Assisted reproduction has evolved and adapted to new needs and new family models. An example of this is the technique known as Reciprocal IVF which makes it possible for a couple formed by two women to participate in the pregnancy process.
What does Reciprocal IVF (or ROPA in Spanish) entail?
This procedure, which in Spain is called ROPA, is an assisted reproduction treatment exclusively for lesbian couples. It is an In Vitro Fertilisation (IVF) where one of the women shares her eggs with her partner who receives them once fertilised, and carries out the pregnancy. This way, both women participate actively in the process, being both biological mothers; the first as genetic mother and the second as the mother carrier of the child. In the treatment, as in a normal IVF, the eggs are fertilised with donor sperm.
What treatment does the woman who donates her eggs have to carry out?
The woman who “donates” will carry out the same ovarian stimulation as in a regular IVF. In this process the ovaries are stimulated with hormones to produce follicles and thus obtain more oocytes. To undergo this procedure the following diagnostic tests should be carried out:
- Hormonal blood test to analyse the ovarian reserve.
- Gynaecological ultrasound to rule out uterus and ovary pathologies.
- Karyotype to rule out genetic abnormalities which could affect the embryo.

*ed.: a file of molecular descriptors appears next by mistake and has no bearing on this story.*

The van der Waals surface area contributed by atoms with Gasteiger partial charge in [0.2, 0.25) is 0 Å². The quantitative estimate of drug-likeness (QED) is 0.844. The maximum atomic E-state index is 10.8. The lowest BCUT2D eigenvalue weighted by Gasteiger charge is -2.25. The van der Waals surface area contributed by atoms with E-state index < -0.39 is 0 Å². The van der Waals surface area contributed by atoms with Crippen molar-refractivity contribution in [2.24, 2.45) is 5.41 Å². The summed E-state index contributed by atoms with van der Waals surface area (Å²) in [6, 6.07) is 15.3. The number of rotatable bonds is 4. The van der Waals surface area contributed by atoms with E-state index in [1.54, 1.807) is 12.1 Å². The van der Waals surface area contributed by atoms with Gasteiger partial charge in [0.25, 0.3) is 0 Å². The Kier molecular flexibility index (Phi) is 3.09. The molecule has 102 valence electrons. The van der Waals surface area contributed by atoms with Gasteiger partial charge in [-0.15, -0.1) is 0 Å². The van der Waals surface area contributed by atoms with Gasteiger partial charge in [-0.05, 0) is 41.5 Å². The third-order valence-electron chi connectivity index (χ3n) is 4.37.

- Serology study to rule out the presence of infectious illnesses
When the follicles have reached the adequate size and are correct in quantity the egg retrieval is programmed. Intervention is short and carried out in an operating room. A light sedation is used to avoid discomfort during the process.
How does the woman recipient of the embryos prepare her body?
The woman who is to get pregnant will carry out an endometrial preparation treatment. This consists in taking an oestrogen hormonal treatment to obtain a good thickness of the uterine wall.
Once the endometrium is prepared and the embryos are in the laboratory, these are transferred into the recipient’s uterus.
For this process the woman must undergo the following diagnostic tests:
• Gynaecological ultrasound to rule out uterus and ovary pathologies.
• Serology study to rule out the presence of infectious illnesses
ROPA success rates
The success rates for a reciprocal IVF are the same as the ones in IVF and depend mainly on the age of the woman who donates her eggs as the results are especially good when the eggs used are young.
ROPA treatments with an evolving pregnancy are truly satisfying for the couple as both parties have been actively involved in their Project of becoming a mother.
What does the law say about the ROPA method?
In Spain this method is an assisted reproduction technique in which the law’s only requirement is that the couple should be married.
The donation of gametes in Spain should always be anonymous. However, the Assisted reproduction Law 14/2006 was modified in 2010 to include the exception of donor anonymity to any marriage. This mechanism allows both parties to be recognised as the child’s progenitor.